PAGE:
This is the guest post made by Andy Bebut from the Yellow Brick Road blog
For about two years I'm writing about Kondratieff wave. This theory must be familiar to any inquiring mind, essentially it boils down to the huge credit cycle that takes a generation to build and unwind.
My posts posts on the topic are organized in this table of content: Kondratieff wave.
While my previous postings were made in an attempt to abstract the theory to the extend it works equally well for any advanced economy it just doesn't work this way. The cycle is the most pronounced in few economies, like USA, Japan and soon to be China, while other countries are synchronizing in "sympathy" with the one of them.
My latest post, however, is made specifically on the US economy in an attempt to explain why the Kondratieff Autumn in US was so especially enjoyable and how it is related to the global trade.
There are many bubbles that inflated and popped all around the globe, but there is one bubble that rules them all, the dollar bubble.
The world trade
How the world trade works, just in a simplest form? Suppose there is a big cargo ship moving from China to Brazil. It has maybe $2 bln of goods onboard. The resources to produce those goods were paid a while ago, the labor is paid, almost all of the other expenses are paid too. So far Brazil paid nothing. All the required capital was provided by the banking system and it’s probably over a billion. Some of this credit is nominated in yuan, some in dollars.
How Brazil will pay for those goods? They will be sold for reals, can Brazil pay in reals? I guess not. Brazil can pay in yuans or dollars or both. But it’s very unlikely that Brazil can pay in yuans - where it’s gonna get them? Brazil certainly can pay in dollars, because they sell plenty of coffee to Starbucks and got paid in dollars, even for those Starbucks that are located in China.
Would China prefer Brazil to pay in yuans? Yes. They are definitely unhappy that there is a third party involved, US economy, doing absolutely nothing except providing money. US is not even directly providing the capital, because at the micro level the capital is provided by Chinese banks. The US banking system is providing capital at macro level, with large multi-billion chunks. As the largest holder of dollar reserves out there China can essentially mediate the whole flow of the world trade but still use foreign currency to do that.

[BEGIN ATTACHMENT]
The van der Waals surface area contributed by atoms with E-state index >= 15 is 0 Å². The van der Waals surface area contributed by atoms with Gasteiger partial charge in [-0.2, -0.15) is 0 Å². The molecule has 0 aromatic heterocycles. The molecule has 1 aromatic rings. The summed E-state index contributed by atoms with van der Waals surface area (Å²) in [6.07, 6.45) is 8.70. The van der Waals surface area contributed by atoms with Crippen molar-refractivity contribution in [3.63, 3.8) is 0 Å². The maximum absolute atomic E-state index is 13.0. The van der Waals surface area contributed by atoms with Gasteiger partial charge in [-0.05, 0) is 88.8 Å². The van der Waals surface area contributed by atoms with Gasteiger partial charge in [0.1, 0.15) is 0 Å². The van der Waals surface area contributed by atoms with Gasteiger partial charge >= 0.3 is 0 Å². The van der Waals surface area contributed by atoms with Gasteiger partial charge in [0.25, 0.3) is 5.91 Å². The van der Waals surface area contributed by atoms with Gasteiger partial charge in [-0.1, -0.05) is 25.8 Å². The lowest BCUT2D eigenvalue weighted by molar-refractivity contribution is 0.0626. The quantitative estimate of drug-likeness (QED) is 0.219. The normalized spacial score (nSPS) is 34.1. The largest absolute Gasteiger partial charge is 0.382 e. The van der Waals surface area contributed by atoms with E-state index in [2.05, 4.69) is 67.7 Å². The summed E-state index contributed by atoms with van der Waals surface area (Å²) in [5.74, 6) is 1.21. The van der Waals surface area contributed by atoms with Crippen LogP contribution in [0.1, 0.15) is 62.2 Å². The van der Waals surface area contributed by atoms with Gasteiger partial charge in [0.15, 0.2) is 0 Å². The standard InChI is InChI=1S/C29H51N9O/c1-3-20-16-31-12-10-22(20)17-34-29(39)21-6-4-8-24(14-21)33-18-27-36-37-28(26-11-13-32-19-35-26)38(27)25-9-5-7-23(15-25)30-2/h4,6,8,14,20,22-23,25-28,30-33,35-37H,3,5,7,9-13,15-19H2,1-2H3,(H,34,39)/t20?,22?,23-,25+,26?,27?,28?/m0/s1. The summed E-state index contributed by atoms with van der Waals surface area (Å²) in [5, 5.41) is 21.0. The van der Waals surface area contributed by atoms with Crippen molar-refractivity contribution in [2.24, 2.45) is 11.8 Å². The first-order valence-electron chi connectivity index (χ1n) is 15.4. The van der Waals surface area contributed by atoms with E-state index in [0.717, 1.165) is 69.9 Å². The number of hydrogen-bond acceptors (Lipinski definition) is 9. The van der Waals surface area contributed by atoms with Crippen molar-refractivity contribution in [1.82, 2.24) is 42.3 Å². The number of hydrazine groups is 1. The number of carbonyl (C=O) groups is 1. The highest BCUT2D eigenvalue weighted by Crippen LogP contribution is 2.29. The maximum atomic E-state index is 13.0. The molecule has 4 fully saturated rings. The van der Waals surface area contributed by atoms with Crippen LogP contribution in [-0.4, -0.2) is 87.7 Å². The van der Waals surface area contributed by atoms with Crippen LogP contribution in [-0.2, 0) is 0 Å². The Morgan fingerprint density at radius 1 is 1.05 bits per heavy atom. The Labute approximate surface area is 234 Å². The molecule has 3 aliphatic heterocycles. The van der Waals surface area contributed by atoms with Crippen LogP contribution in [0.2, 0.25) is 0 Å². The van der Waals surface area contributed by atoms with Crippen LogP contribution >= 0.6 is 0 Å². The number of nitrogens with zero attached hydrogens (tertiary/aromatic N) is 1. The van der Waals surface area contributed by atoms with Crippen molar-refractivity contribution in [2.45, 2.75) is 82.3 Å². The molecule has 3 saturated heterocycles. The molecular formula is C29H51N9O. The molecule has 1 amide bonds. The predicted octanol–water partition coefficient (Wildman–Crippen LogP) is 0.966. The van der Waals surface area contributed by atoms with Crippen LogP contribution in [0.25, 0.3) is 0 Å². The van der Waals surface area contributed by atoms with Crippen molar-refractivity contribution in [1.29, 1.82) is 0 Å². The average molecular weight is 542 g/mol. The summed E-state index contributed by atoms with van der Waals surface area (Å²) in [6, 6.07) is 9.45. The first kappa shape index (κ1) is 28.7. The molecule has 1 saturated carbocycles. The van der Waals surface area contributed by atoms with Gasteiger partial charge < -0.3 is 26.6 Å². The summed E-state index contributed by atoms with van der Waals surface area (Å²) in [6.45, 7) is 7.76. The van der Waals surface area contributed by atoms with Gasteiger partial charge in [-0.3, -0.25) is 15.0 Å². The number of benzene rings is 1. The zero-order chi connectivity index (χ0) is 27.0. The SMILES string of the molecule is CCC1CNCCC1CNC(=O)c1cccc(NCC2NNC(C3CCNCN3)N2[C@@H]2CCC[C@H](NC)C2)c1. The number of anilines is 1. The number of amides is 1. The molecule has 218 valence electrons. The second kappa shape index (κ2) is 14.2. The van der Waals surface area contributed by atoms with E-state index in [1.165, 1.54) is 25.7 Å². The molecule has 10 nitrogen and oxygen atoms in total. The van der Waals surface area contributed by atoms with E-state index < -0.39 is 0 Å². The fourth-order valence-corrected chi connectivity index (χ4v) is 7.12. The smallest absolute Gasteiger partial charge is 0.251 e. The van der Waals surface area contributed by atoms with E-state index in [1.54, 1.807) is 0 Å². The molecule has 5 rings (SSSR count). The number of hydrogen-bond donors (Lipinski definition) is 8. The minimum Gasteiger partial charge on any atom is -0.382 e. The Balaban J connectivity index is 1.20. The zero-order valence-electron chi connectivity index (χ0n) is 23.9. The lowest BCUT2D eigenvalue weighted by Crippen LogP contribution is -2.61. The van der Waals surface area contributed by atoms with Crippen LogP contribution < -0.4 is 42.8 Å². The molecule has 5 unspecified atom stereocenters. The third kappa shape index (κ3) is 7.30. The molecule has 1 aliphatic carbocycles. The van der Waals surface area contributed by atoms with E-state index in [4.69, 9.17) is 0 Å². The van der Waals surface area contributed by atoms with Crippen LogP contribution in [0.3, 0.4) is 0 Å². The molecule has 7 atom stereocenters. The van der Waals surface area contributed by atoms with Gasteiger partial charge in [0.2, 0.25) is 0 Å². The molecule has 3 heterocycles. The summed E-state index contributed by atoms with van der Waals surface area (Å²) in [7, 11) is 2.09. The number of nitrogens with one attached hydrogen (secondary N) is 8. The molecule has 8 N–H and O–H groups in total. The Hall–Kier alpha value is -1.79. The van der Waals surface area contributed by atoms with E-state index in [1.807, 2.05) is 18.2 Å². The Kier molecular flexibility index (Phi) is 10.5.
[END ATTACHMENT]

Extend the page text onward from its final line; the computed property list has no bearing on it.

The call for dollars
The communism (centralized non-market economy) crashed in 1991 and that triggered the growth of the world trade at the unprecedented pace. If you recall, 1000 years ago 50% of the world economy was India and China, while Europe was ruled by barbarian warlords. Now they are simply taking that back. But as in 1950 50% of the world economy was United States it was only natural to extend the dollar into universal currency that is providing a fast and convenient way to nominate the global transactions.
Essentially the world was pulling $800 bln per year of new dollars just to run its normal trade operations. As any fiat currency is backed by debt essentially new dollars were printed by US by expanding its debt.
The rest of this post is here: The Master Bubble
Just to turn few pages forward I want to steer to the very unexpected conclusion: the US economy is slowly heading toward 10%+ savings rate and trade surplus.
However impossible it sounds to have a trade surplus, especially a day before the expected General Motors bankruptcy, it will happen. Sometimes the industry is pushing the finance, sometimes the world monetary system is pushing the industry. The US exporters will be forced to export, while US consumers will be forced to save. About inflation: we have deflation now but we'll have inflation when the time comes, all according with the Kondratieff wave.